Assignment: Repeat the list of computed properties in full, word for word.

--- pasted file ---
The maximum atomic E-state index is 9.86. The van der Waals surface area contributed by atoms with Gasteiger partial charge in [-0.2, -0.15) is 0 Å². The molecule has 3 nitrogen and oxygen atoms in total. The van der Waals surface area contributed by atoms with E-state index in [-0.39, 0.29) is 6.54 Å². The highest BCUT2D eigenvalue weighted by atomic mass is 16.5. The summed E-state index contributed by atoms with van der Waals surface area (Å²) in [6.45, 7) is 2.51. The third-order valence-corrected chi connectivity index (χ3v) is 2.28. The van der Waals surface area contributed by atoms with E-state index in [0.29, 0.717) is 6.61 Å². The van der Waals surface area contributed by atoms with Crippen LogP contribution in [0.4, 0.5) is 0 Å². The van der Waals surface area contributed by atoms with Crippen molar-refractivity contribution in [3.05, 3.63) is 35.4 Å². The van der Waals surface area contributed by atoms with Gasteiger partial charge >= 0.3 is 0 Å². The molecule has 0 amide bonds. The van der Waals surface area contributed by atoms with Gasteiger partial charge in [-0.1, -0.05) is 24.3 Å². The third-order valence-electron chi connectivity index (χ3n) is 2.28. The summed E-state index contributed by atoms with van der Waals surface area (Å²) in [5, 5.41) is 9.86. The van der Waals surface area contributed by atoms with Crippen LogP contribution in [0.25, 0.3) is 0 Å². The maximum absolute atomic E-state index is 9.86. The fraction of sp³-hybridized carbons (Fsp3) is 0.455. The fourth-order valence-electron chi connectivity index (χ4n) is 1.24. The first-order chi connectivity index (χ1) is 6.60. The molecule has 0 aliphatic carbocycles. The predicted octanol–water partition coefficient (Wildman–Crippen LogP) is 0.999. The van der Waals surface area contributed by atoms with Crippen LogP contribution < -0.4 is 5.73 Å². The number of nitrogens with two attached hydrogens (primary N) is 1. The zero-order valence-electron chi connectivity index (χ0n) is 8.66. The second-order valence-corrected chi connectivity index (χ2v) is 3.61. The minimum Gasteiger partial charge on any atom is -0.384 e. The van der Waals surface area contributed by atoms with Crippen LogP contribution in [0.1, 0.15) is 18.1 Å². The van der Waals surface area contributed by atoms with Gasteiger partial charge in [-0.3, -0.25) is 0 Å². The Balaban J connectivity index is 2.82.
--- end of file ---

The maximum atomic E-state index is 9.86. The van der Waals surface area contributed by atoms with Gasteiger partial charge in [-0.2, -0.15) is 0 Å². The molecule has 3 nitrogen and oxygen atoms in total. The van der Waals surface area contributed by atoms with E-state index in [-0.39, 0.29) is 6.54 Å². The highest BCUT2D eigenvalue weighted by atomic mass is 16.5. The summed E-state index contributed by atoms with van der Waals surface area (Å²) in [6.45, 7) is 2.51. The third-order valence-corrected chi connectivity index (χ3v) is 2.28. The van der Waals surface area contributed by atoms with E-state index in [0.29, 0.717) is 6.61 Å². The van der Waals surface area contributed by atoms with Crippen LogP contribution in [0.4, 0.5) is 0 Å². The van der Waals surface area contributed by atoms with Crippen molar-refractivity contribution in [3.05, 3.63) is 35.4 Å². The van der Waals surface area contributed by atoms with Gasteiger partial charge >= 0.3 is 0 Å². The molecule has 0 amide bonds. The van der Waals surface area contributed by atoms with Gasteiger partial charge in [-0.1, -0.05) is 24.3 Å². The third-order valence-electron chi connectivity index (χ3n) is 2.28. The summed E-state index contributed by atoms with van der Waals surface area (Å²) in [5, 5.41) is 9.86. The van der Waals surface area contributed by atoms with Crippen LogP contribution in [0.25, 0.3) is 0 Å². The maximum absolute atomic E-state index is 9.86. The fraction of sp³-hybridized carbons (Fsp3) is 0.455. The fourth-order valence-electron chi connectivity index (χ4n) is 1.24. The first-order chi connectivity index (χ1) is 6.60. The molecule has 0 aliphatic carbocycles. The predicted octanol–water partition coefficient (Wildman–Crippen LogP) is 0.999. The van der Waals surface area contributed by atoms with Crippen LogP contribution < -0.4 is 5.73 Å². The number of nitrogens with two attached hydrogens (primary N) is 1. The zero-order valence-electron chi connectivity index (χ0n) is 8.66. The second-order valence-corrected chi connectivity index (χ2v) is 3.61. The minimum Gasteiger partial charge on any atom is -0.384 e. The van der Waals surface area contributed by atoms with Crippen LogP contribution in [0.1, 0.15) is 18.1 Å². The van der Waals surface area contributed by atoms with Gasteiger partial charge in [-0.3, -0.25) is 0 Å². The Balaban J connectivity index is 2.82.